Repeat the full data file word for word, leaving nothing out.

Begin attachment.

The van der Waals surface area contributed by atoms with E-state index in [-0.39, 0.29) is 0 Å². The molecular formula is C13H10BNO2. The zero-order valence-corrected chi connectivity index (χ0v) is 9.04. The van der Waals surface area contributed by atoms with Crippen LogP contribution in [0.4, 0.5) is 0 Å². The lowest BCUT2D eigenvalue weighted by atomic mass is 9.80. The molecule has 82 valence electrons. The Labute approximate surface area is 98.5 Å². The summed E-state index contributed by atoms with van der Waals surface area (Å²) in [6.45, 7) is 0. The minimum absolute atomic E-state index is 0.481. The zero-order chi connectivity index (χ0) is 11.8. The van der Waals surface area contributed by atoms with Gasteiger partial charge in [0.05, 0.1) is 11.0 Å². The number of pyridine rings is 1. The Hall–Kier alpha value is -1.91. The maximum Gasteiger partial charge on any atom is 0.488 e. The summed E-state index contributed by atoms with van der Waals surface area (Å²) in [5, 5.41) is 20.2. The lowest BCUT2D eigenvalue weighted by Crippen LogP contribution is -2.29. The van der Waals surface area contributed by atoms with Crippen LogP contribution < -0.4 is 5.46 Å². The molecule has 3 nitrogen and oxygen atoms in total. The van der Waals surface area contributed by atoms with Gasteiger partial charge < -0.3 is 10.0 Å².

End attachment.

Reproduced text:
The van der Waals surface area contributed by atoms with E-state index in [-0.39, 0.29) is 0 Å². The molecular formula is C13H10BNO2. The zero-order valence-corrected chi connectivity index (χ0v) is 9.04. The van der Waals surface area contributed by atoms with Crippen LogP contribution in [0.4, 0.5) is 0 Å². The lowest BCUT2D eigenvalue weighted by atomic mass is 9.80. The molecule has 82 valence electrons. The Labute approximate surface area is 98.5 Å². The summed E-state index contributed by atoms with van der Waals surface area (Å²) in [6.45, 7) is 0. The minimum absolute atomic E-state index is 0.481. The zero-order chi connectivity index (χ0) is 11.8. The van der Waals surface area contributed by atoms with Gasteiger partial charge in [0.05, 0.1) is 11.0 Å². The number of pyridine rings is 1. The Hall–Kier alpha value is -1.91. The maximum Gasteiger partial charge on any atom is 0.488 e. The summed E-state index contributed by atoms with van der Waals surface area (Å²) in [5, 5.41) is 20.2. The lowest BCUT2D eigenvalue weighted by Crippen LogP contribution is -2.29. The van der Waals surface area contributed by atoms with Crippen LogP contribution < -0.4 is 5.46 Å². The molecule has 3 nitrogen and oxygen atoms in total. The van der Waals surface area contributed by atoms with Gasteiger partial charge < -0.3 is 10.0 Å².